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GS-III :
  • 12 October, 2019

  • 3 Min Read

Delhi diplomacy to fight disaster.

GS-III: Delhi diplomacy to fight disaster.

News

While speaking at the UN Secretary General’s Climate Action Summit PM Modi had announced the launch of the Coalition for Disaster Resilient Infrastructure (CDRI).

Coalition for Disaster Resilient Infrastructure:

  • Each time a natural disaster occurs anywhere in the world, countries try to provide immediate relief, but there is no focus on building disaster-resilient Infrastructure.
  • CDRI could fill this gap of funds and technology and help developing countries to build disaster-resilient Infrastructure.
  • For instance, India is a world leader in preventing human deaths due to disasters. The United Nations Office for Disaster Risk Reduction (UNISDR) has praised India’s
  • zero casualty approach and playing a pioneering role model for global community for drawing up a national and local strategy to reduce disaster losses and risks.
  • CDRI is an attempt to bring countries together to share and learn from the experiences of one another to protect their key infrastructure highways, railways, power stations, communication lines, water channels, even housing against disasters.

Need to protect infrastructure:

  • Many countries, including India, have over the years developed robust disaster management practices that have helped in sharply reducing human casualties in a disaster.
  • However, the economic costs of a disaster remain huge, mainly due to the damage caused to big infrastructure.
  • According to a recent estimate by the World Bank, Cyclone Fani, which hit Odisha in May this year, caused damage to the tune of $4 billion.

Moving away with basic infrastructure:

  • Much of the developing world is still building its basic infrastructure.
  • Many developed countries are also in the process of replacing old infrastructure that has completed their lifetimes.
  • Future infrastructure needs to take into account the heightened risks arising out of the increased frequency and intensity of extreme weather events and other adverse impacts of climate change.
  • Even existing infrastructure would need to be retrofitted to make them more resilient.

International Forum:

  • Disaster preparedness and infrastructure creation are largely national endeavors. However, modern infrastructure is also a web of networked systems, not always confined to national boundaries.
  • There are increasing numbers of trans-national and trans-continental highways and railways; transmission lines carry electricity across countries; assets on a river are shared.
  • Damage to any one node can have cascading impacts on the entire network, resulting in loss of livelihoods and disruption in economic activity in places far away from the site of a disaster.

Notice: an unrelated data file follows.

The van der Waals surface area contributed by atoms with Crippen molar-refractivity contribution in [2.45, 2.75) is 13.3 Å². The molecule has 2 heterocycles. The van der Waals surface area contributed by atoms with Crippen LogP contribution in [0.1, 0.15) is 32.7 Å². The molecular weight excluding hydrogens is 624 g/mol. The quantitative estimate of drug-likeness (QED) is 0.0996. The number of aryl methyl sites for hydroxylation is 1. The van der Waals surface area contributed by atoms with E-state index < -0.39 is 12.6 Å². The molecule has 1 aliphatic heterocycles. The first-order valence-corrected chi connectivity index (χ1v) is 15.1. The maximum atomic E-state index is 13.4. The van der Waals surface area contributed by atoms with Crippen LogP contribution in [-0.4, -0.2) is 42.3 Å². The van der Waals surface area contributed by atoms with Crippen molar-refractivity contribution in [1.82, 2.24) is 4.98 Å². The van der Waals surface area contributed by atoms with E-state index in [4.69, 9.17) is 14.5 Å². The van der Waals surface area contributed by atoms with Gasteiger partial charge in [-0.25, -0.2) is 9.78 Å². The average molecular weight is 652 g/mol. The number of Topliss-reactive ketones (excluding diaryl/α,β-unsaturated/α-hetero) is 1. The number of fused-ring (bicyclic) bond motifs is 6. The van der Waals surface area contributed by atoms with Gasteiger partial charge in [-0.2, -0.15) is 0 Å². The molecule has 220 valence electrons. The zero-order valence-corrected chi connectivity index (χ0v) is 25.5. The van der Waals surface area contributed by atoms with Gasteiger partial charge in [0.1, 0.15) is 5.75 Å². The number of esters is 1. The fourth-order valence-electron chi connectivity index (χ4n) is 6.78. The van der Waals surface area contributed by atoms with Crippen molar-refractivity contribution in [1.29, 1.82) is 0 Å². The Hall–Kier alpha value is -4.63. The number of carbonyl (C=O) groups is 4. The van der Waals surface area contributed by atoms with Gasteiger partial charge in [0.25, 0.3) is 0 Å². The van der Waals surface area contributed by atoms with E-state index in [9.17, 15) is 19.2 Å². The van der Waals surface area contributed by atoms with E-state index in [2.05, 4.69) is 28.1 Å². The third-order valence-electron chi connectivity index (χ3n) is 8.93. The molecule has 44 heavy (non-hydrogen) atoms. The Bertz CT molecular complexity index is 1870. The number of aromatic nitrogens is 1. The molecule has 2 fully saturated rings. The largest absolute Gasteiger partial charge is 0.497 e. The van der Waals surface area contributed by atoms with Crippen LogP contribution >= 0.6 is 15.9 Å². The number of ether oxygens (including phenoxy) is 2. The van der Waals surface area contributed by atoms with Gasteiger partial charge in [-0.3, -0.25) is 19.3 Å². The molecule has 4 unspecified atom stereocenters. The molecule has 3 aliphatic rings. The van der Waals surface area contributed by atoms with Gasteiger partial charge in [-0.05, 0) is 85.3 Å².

CDRI and Belt Road Initiative:

  • CDRI has sometimes been seen as India’s response to the Belt Road Initiative, China’s ongoing multi-billion-dollar programme to recreate the ancient Silk Route trading links.
  • China is building massive new land and maritime infrastructure in several countries.
  • India and some other nations view this as an attempt by China to use its economic and military heft to usurp strategic assets in other countries.
  • Unlike BRI, CDRI is not an attempt by India to create or fund infrastructure projects in other countries.
  • Having said that, international initiatives like these are not without any strategic or diplomatic objective.

CDRI and Solar Alliance:

  • A more relevant comparison of CDRI can, however be made with the International Solar Alliance (ISA) that India launched at the climate meeting in Paris in 2015.
  • ISA, which has evolved into a treaty-based organisation with more than 50 countries already signed up, aims at a collective effort to promote the deployment of solar energy across the world.
  • Its objective is to mobilise more than $1 trillion into solar power by 2030, and to deploy over 1,000 GW of solar generation capacity in member countries by that time.
  • India hosts ISA, with its headquarters in Gurgaon. The CDRI secretariat too would be based in New Delhi.
  • ISA is about climate change mitigation deployment of more solar energy would bring down the reliance on fossil fuels, thereby reducing greenhouse gas emissions.
  • With these two initiatives, India is seeking to obtain a leadership role, globally, in matters related to climate change.

Source: Indian Express


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